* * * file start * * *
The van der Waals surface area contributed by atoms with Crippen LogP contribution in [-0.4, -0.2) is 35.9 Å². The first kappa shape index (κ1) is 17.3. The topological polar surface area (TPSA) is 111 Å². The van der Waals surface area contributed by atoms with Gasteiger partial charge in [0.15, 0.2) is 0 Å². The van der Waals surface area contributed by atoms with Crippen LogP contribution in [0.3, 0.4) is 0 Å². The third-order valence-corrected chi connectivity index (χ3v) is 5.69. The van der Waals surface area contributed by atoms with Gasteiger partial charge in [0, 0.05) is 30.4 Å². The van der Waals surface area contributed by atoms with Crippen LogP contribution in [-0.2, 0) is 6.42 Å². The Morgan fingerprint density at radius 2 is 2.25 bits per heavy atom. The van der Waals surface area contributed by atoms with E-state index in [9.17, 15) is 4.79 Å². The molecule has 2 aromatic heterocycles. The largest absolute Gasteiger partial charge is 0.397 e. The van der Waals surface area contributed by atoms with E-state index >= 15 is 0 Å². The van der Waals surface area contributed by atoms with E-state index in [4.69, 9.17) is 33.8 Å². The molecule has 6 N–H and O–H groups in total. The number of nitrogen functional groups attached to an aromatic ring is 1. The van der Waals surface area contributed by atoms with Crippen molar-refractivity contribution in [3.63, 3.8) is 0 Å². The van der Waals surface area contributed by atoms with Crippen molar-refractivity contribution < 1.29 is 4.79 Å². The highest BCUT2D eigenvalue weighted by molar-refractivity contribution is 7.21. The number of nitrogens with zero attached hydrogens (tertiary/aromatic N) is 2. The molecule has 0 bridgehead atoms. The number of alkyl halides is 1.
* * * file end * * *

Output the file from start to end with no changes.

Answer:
The van der Waals surface area contributed by atoms with Crippen LogP contribution in [-0.4, -0.2) is 35.9 Å². The first kappa shape index (κ1) is 17.3. The topological polar surface area (TPSA) is 111 Å². The van der Waals surface area contributed by atoms with Gasteiger partial charge in [0.15, 0.2) is 0 Å². The van der Waals surface area contributed by atoms with Crippen LogP contribution in [0.3, 0.4) is 0 Å². The third-order valence-corrected chi connectivity index (χ3v) is 5.69. The van der Waals surface area contributed by atoms with Gasteiger partial charge in [0, 0.05) is 30.4 Å². The van der Waals surface area contributed by atoms with Crippen LogP contribution in [-0.2, 0) is 6.42 Å². The Morgan fingerprint density at radius 2 is 2.25 bits per heavy atom. The van der Waals surface area contributed by atoms with E-state index in [9.17, 15) is 4.79 Å². The molecule has 2 aromatic heterocycles. The largest absolute Gasteiger partial charge is 0.397 e. The van der Waals surface area contributed by atoms with E-state index >= 15 is 0 Å². The van der Waals surface area contributed by atoms with E-state index in [4.69, 9.17) is 33.8 Å². The molecule has 6 N–H and O–H groups in total. The number of nitrogen functional groups attached to an aromatic ring is 1. The van der Waals surface area contributed by atoms with Crippen molar-refractivity contribution in [3.63, 3.8) is 0 Å². The van der Waals surface area contributed by atoms with Crippen molar-refractivity contribution < 1.29 is 4.79 Å². The highest BCUT2D eigenvalue weighted by molar-refractivity contribution is 7.21. The number of nitrogens with zero attached hydrogens (tertiary/aromatic N) is 2. The molecule has 0 bridgehead atoms. The number of alkyl halides is 1.